Vahedifard, F., Azhar, M., Brown, D. C,, Madani, K.. 2023. Inequity Behind Levees: The Case of the United States of America. United Nations, University Institute for Water, Environment and Health (UNU-INWEH), Hamilton, Canada, https://go.unu.edu/rtlCm.
This report investigates the population characteristics of the communities living behind levees in the United States of America to highlight how the social, economic, and demographic disparities of population groups behind levees can make some of these communities highly vulnerable to floods and levee failures. As the world prepares to take serious mitigation and adaptation action on climate change, such inequity and injustice implications call for a major reform in current flood management practices.
Fulfilling justice and equity will not be an achievable goal if risk mitigation and climate change adaptation strategies are designed without a comprehensive assessment of diversity in the levels of vulnerability of different population groups and communities. Thus, this report intends to highlight how and why the failure of aging human-made infrastructure under climate change and natural hazards can differently affect people with various economic, social, and demographic conditions. The investigation is focused on the United States to underline the fact that the injustice and inequity implications of human- and nature-made hazards are significant even in the Global North and advanced economies.
The analysis results quantitatively describe disparities in flood risk exposure among historically underserved and socially vulnerable communities at the state, regional, and national geographical scales in the United States. The investigation reveals that average levels of social and economic disadvantage are higher among populations in leveed areas than non-leveed areas within the United States. Specifically, the study finds that members of racial and ethnic minority groups, poor households, disabled persons, and persons without high school diplomas are overrepresented in leveed communities in comparison to non-leveed communities. While the findings are alarming, they can inform decision-makers on which communities require priority for flood mitigation and adaptation actions.
Comparison of the sociodemographic and socioeconomic composition of leveed and non-leveed U.S. communities show a substantial overrepresentation of historically underserved and socially vulnerable communities in leveed areas at the state, regional, and national levels. According to the study results, Hispanics are the most overrepresented population in leveed areas yielding a disparity percentage of 39.9%, followed by Native American (18.7%), Asian (17.7%), and Black (16.1%) communities. Communities characterized by low education, poverty, and disability exhibit a disproportionately higher presentation of 27.8%, 20.4%, and 5.4% in leveed areas across the U.S. In 43 states, disadvantaged communities are overrepresented behind levees, with a national disparity percentage of 40.6%. At the regional level, the highest disparity was observed in the Northeast (57.3%), followed by the West (51.3%), Southeast (38%), Midwest (29.2%), and Southwest (25%). Regionally, in the U.S. Midwest and Southeast, respectively, 60.6% and 40.2% more Black populations live behind levees. In the Western U.S., the largest disparities are related to people with low levels of education (40.5%) and Hispanic or Latino populations (38.6%).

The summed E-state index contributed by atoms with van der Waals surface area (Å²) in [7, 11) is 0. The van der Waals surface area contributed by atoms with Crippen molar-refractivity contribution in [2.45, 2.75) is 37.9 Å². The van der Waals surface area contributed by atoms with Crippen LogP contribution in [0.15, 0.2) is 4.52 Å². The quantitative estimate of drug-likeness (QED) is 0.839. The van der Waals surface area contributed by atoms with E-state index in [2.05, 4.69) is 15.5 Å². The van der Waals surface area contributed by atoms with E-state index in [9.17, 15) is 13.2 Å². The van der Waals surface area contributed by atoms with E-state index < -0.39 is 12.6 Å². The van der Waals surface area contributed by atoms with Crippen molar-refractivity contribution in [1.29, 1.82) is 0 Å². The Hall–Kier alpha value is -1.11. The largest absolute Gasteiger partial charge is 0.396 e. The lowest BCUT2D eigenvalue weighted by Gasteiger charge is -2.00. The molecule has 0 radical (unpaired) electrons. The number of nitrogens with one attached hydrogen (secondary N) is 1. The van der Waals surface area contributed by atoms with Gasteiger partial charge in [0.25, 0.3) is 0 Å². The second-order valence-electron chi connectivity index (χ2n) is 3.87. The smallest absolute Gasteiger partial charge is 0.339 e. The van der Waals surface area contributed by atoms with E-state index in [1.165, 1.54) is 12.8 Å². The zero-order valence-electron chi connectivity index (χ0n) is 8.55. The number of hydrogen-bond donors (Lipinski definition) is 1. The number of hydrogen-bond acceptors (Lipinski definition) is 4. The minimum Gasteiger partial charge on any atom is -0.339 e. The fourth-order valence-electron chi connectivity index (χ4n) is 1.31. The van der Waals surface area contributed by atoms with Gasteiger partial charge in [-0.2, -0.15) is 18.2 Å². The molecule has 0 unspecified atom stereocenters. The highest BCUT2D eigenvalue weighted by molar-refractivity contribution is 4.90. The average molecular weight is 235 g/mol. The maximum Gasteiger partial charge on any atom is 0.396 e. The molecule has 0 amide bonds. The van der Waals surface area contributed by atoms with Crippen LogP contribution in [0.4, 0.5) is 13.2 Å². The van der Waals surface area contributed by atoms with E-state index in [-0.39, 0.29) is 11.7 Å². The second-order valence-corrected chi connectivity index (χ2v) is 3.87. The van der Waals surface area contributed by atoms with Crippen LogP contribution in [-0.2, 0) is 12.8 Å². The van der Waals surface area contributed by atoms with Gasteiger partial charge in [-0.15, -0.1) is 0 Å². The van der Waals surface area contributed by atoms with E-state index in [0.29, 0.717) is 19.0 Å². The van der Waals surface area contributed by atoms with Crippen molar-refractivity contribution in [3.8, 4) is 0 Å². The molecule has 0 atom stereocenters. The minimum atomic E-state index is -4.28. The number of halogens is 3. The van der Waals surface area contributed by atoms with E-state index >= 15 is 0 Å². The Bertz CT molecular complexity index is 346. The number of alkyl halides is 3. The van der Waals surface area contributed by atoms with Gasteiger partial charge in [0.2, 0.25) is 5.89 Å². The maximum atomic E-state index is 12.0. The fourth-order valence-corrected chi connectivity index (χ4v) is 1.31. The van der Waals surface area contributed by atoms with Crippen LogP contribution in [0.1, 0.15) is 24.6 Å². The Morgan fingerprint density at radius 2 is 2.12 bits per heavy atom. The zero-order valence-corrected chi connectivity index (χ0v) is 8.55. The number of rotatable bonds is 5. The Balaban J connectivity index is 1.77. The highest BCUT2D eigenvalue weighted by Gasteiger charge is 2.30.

The report calls for targeted action to ensure that future flood mitigation and climate change adaptation strategies prioritize those most at risk. Incorporating principles of environmental justice into future decision-making regarding flood management and infrastructure resilience under climate change has the potential to foster a more resilient and equitable society by ensuring that policy decisions take into account the concerns of the socially and economically vulnerable populations who disproportionately face human-made and natural hazards and disasters around the world.
- Historically underserved and socially vulnerable communities are substantially over-represented in levee-protected areas at the national, regional, and state levels within the United States.
- Disadvantaged communities are overrepresented behind levees in 43 states with a national disparity of 40.6%. Regionally, the highest disparities exist in the Northeast (57.3%), followed by the West (51.3%), Southeast (38%), Midwest (29.2%), and Southwest (25%).
- In terms of race and ethnic composition, Hispanic communities are most overrepresented in leveed areas (39.9%), followed by Native American (18.7%), Asian (17.7%), and Black (16.1%) communities.
- Residents in levee-protected communities exhibit disproportionately low educational attainment (27.8%), poverty (20.4%), and disability (5.4%) when compared to residents in communities not protected by levees.
- At the national level, Black and Asian populations exhibited disproportionate representation behind high to very high-risk levees, with disparity percentages of 74.1% and 68.8%, respectively.
- Substantial overrepresentation of Native Americans was found in areas protected by non-classified levees (82.5%), and non-accredited levees (76.7%).
Photo credit: Donna Burton, U.S. Customs and Border Protection providing support to communities impacted by the 2017 Hurricane Harvey in TX, USA.